Why Information Management Strategies of the Past are Failing
Yesterday’s archive is old news. Here’s what you need to know now.
The information management landscape is changing. New and stricter legal and regulatory requirements coupled with ongoing accumulation of electronic information are creating new risks and challenges for companies. These changes are occurring globally.
If your information management and archiving strategy has stayed the same during the past five years, it’s likely out of date and you may—or will—be non-compliant. Traditional archiving strategies fall short of meeting these new requirements, and this is driving many companies to re-examine how they manage information.
Some of the major factors driving this change include:
Increasing Compliance Requirements
While more information is being retained, the legal and regulatory requirements are getting stricter. According to ARMA International, the average global corporation faces more than 30,000 legal and regulatory record keeping requirements. The past decade has seen a spate of new requirements at the federal, state, and industry-specific levels.
E-discovery is Getting Harder
The ongoing accumulation of both paper and electronic information creates very acute challenges when organizations face discovery in litigation or from regulatory inquiry. First, the sheer volume and expanse of electronic information increases the risks of being non-responsive to a discovery request. Not knowing what a company has often forces them to look through everything. Second, the increasing volume and lack of controls significantly increase discovery costs and impact litigation strategies.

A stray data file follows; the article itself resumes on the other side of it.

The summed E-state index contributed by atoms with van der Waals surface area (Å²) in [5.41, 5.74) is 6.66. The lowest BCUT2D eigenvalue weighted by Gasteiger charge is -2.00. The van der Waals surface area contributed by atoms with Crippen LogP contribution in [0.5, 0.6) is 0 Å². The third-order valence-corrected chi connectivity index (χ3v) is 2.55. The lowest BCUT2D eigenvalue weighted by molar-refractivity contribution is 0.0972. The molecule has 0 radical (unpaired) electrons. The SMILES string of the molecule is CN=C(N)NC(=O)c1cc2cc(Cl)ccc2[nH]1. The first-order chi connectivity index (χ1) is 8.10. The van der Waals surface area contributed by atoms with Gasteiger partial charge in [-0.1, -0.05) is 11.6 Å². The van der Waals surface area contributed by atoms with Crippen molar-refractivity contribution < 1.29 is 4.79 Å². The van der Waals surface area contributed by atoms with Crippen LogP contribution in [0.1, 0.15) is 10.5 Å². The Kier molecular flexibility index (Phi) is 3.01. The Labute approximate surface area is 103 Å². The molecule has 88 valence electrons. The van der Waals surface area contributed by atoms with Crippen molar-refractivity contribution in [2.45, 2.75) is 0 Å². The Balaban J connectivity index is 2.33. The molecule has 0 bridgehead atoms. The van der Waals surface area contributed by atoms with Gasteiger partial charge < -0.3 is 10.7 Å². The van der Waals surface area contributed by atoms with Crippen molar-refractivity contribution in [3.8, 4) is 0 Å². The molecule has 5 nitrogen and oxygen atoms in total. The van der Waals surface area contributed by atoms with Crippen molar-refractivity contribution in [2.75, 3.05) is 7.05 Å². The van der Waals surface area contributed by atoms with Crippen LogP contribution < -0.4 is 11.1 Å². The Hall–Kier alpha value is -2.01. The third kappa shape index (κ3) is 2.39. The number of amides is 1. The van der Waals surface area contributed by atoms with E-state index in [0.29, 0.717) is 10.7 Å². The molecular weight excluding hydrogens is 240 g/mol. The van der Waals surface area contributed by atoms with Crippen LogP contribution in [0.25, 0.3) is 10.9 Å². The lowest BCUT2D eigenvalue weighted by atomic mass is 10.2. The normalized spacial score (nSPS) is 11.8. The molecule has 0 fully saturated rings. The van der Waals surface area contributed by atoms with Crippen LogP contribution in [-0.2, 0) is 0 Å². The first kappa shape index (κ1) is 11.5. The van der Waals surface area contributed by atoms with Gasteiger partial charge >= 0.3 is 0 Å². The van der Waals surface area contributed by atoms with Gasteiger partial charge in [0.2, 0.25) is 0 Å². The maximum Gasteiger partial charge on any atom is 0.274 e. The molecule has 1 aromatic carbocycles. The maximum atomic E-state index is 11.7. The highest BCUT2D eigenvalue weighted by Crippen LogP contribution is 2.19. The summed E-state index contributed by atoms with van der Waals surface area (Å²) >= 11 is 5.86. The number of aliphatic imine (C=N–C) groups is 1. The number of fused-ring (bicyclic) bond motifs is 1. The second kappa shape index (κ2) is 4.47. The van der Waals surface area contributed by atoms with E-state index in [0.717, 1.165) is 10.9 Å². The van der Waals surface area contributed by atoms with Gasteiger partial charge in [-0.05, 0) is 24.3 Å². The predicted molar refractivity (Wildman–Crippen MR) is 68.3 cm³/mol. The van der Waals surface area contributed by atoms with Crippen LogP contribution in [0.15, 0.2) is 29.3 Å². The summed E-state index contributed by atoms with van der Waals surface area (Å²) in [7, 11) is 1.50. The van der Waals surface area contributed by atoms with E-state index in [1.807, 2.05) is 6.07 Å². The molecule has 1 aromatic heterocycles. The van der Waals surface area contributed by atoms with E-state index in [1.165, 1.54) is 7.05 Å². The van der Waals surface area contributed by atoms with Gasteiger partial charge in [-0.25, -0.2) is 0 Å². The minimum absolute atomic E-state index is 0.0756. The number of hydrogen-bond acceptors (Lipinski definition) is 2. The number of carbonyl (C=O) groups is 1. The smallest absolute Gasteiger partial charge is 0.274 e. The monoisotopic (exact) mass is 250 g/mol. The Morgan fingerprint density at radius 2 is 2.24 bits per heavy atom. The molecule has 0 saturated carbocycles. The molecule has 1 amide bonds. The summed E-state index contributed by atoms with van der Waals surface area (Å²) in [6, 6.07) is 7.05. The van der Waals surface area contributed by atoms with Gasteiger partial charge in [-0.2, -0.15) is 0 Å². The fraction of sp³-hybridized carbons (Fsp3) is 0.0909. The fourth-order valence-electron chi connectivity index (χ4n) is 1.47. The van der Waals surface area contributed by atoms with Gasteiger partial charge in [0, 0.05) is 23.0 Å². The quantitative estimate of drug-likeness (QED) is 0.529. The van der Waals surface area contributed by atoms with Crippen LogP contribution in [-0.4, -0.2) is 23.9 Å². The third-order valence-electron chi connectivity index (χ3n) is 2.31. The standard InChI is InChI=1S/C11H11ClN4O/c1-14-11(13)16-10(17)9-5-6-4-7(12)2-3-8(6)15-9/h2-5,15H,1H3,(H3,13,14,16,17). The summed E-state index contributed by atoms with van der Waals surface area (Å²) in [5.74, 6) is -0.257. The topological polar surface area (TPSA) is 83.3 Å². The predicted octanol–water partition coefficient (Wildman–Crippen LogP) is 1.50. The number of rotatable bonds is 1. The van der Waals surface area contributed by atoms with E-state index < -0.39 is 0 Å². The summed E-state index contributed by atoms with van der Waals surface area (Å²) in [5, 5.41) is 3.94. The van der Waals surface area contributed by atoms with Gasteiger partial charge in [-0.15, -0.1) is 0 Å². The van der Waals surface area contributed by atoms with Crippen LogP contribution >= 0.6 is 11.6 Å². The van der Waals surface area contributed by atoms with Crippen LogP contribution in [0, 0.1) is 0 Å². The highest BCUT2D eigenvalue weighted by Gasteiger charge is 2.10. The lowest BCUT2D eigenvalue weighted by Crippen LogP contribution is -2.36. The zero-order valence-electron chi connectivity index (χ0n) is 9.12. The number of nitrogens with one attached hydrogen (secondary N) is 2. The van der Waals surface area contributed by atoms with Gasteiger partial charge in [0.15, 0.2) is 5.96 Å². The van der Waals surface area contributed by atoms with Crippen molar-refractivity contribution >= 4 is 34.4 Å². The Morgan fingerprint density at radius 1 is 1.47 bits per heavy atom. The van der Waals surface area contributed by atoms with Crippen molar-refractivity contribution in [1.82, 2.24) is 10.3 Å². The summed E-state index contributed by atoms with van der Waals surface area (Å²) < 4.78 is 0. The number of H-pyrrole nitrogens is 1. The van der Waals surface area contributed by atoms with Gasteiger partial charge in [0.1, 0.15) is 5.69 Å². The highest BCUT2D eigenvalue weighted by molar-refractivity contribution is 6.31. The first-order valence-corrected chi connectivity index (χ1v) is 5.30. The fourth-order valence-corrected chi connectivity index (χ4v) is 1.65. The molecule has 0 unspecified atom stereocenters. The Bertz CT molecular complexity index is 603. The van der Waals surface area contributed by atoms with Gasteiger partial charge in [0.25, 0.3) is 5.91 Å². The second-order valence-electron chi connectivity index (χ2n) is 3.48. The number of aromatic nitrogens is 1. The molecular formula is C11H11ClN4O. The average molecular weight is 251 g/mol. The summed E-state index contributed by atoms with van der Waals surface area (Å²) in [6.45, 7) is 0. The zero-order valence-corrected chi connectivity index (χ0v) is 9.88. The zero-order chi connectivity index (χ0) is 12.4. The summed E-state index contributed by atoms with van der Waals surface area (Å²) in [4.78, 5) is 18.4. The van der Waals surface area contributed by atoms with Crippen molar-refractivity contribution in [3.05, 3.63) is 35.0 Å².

New Privacy Requirements
Global privacy rules are changing the information landscape. Historically many organizations have approached electronic records retention with a de facto “save everything, forever” approach thinking that in doing so they would at least be meeting regulatory retention minimums. Both the European Union’s General Data Protection Regulation (GDPR) and California’s Consumer Privacy Act require companies to be able identify privacy information for a resident or consumer, and delete that information upon request.
Need to Protect Sensitive Information from Data Breaches
Many organizations know their information landscape contains significant intellectual property, trade secrets and other types of sensitive information. They mistakenly believe this information is stored on corporate file shares or content management systems they are protected. Since unsecured repositories have an lack of access control, it still represents a potential risk of a data breach or data leak.
Impacting Employee Productivity